It was his children, Monty and Delilah, playing who brought him into the fold at Bury rugby club.

The move to sell the Claydon-based national business was meant to be the marker to slow down for Germeney. But some habits are hard to kick.

“The rugby club is exciting for me as it’s another thing I think I could make a mark on to grow and improve it,” he said.

“My plan was to slow down a little bit but reality is when you are wired a certain way there is only so much watering the plants and cutting the grass you can do, isn’t there?

“I guess my intention was always to have something that I can get my teeth in to and use my time and skills to improve something, and that’s now Bury.”

I bring our chat to a conclusion by asking how big he thinks Bury can be? The next steps up from National League 1 do not seem to be off limits in his mind. But trying to keep things more realistic, for now, I ask if we could soon see the Wolfpack overtake Cambridge as the area’s biggest club, with the latter having established themselves in National League 1.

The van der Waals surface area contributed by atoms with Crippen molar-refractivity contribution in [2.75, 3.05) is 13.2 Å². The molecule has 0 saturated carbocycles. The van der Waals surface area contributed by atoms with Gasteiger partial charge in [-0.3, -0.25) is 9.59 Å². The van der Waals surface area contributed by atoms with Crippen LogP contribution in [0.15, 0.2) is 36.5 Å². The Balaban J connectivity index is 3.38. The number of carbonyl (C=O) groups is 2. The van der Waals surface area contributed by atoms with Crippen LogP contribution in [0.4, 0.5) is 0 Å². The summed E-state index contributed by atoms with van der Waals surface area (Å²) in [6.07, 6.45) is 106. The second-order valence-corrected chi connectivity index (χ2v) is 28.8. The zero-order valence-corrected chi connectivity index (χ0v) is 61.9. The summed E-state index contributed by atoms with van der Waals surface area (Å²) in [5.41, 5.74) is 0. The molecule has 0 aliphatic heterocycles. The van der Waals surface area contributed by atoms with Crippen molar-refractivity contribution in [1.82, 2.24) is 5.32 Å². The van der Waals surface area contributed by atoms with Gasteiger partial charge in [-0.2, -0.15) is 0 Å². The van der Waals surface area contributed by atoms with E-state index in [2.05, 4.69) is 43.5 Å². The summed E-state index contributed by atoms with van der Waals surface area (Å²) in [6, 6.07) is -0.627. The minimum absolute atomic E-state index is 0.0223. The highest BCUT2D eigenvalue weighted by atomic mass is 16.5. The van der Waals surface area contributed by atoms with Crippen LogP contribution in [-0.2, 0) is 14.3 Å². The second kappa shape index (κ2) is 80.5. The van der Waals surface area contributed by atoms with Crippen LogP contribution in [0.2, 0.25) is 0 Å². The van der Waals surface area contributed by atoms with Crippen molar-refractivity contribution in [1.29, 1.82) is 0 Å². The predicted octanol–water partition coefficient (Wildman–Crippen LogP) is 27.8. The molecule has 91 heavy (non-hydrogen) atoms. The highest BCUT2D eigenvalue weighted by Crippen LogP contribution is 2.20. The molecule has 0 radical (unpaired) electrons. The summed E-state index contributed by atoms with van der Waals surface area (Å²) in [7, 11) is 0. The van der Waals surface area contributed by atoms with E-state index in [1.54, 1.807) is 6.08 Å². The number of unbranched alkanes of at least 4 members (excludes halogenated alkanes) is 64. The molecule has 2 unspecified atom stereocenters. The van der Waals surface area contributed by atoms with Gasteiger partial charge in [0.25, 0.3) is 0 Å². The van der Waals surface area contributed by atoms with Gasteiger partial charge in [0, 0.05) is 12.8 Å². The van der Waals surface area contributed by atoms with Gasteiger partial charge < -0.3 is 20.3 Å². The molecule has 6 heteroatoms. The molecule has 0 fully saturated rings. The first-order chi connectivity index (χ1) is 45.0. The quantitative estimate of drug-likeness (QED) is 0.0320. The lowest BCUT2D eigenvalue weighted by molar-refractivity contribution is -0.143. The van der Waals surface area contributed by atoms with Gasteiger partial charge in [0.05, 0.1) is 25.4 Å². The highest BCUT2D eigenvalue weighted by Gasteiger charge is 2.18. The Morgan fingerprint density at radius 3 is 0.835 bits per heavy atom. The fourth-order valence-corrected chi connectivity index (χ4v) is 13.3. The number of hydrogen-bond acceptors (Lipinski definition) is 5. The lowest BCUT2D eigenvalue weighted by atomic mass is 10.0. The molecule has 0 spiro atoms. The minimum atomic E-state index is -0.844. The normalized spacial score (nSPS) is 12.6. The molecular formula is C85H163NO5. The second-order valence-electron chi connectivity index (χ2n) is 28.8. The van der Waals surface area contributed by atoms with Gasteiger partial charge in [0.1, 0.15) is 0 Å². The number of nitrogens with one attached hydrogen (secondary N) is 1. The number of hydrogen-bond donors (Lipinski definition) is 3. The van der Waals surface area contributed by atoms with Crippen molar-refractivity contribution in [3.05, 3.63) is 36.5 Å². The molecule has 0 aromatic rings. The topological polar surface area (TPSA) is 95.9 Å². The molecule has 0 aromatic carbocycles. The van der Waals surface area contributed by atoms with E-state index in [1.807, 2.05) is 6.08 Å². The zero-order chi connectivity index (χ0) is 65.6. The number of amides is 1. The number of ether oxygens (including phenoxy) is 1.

“Absolutely,” he replied. “It’s got to be and to go beyond their achievements really.

“They are coming down here for a pre-season friendly (Saturday, August 29) and that is going to be great. Hopefully we can get lots of people down the club and put on a really good show for our fans.

“Having looked at the squad and having spoken to Wakers (Nick Wakely, director of rugby) and the guys, there is some great rugby being played here.”

In his short time at the club already the Minis section teams have been integrated into match-days with waving flags to welcome the players out on the pitch to having their own half-time showcase game.

For the 2021/22 season he is delighted he will be able to see every one of the 18 teams wearing the same designed kit for the first time.

Under Germeney’s enthusiastic guidance it is impossible not to see exciting times on the horizon for a growing community at the Southgate Green club.

* Anyone wishing to become a sponsor or partner of Bury St Edmunds RUFC can email chairman@bserufc.co.uk